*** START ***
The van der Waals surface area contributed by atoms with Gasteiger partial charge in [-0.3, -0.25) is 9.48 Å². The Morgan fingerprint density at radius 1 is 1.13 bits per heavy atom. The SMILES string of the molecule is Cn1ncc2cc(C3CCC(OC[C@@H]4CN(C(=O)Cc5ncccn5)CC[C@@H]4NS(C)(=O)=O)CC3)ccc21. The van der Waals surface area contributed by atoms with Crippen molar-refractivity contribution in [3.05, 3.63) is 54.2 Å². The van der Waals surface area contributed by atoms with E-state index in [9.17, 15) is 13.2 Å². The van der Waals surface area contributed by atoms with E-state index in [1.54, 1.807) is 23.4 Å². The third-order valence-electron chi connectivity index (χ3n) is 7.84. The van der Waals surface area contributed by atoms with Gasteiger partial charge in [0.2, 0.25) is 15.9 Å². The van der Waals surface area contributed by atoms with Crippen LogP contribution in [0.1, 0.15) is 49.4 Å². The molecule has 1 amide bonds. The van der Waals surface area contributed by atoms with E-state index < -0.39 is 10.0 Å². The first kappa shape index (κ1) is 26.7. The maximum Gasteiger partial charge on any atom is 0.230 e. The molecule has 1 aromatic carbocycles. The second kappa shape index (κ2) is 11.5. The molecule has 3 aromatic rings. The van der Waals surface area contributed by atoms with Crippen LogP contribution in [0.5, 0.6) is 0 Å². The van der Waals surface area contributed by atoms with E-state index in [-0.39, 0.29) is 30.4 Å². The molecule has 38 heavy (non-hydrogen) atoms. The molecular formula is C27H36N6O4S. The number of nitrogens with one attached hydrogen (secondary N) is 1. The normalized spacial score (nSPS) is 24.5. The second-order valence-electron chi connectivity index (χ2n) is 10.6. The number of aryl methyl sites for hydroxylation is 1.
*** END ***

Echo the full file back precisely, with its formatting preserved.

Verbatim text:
The van der Waals surface area contributed by atoms with Gasteiger partial charge in [-0.3, -0.25) is 9.48 Å². The Morgan fingerprint density at radius 1 is 1.13 bits per heavy atom. The SMILES string of the molecule is Cn1ncc2cc(C3CCC(OC[C@@H]4CN(C(=O)Cc5ncccn5)CC[C@@H]4NS(C)(=O)=O)CC3)ccc21. The van der Waals surface area contributed by atoms with Crippen molar-refractivity contribution in [3.05, 3.63) is 54.2 Å². The van der Waals surface area contributed by atoms with E-state index in [9.17, 15) is 13.2 Å². The van der Waals surface area contributed by atoms with E-state index in [1.54, 1.807) is 23.4 Å². The third-order valence-electron chi connectivity index (χ3n) is 7.84. The van der Waals surface area contributed by atoms with Gasteiger partial charge in [0.2, 0.25) is 15.9 Å². The van der Waals surface area contributed by atoms with Crippen LogP contribution in [0.1, 0.15) is 49.4 Å². The molecule has 1 amide bonds. The van der Waals surface area contributed by atoms with E-state index < -0.39 is 10.0 Å². The first kappa shape index (κ1) is 26.7. The maximum Gasteiger partial charge on any atom is 0.230 e. The molecule has 1 aromatic carbocycles. The second kappa shape index (κ2) is 11.5. The molecule has 3 aromatic rings. The van der Waals surface area contributed by atoms with Crippen LogP contribution in [0.5, 0.6) is 0 Å². The van der Waals surface area contributed by atoms with E-state index in [-0.39, 0.29) is 30.4 Å². The molecule has 38 heavy (non-hydrogen) atoms. The molecular formula is C27H36N6O4S. The number of nitrogens with one attached hydrogen (secondary N) is 1. The normalized spacial score (nSPS) is 24.5. The second-order valence-electron chi connectivity index (χ2n) is 10.6. The number of aryl methyl sites for hydroxylation is 1.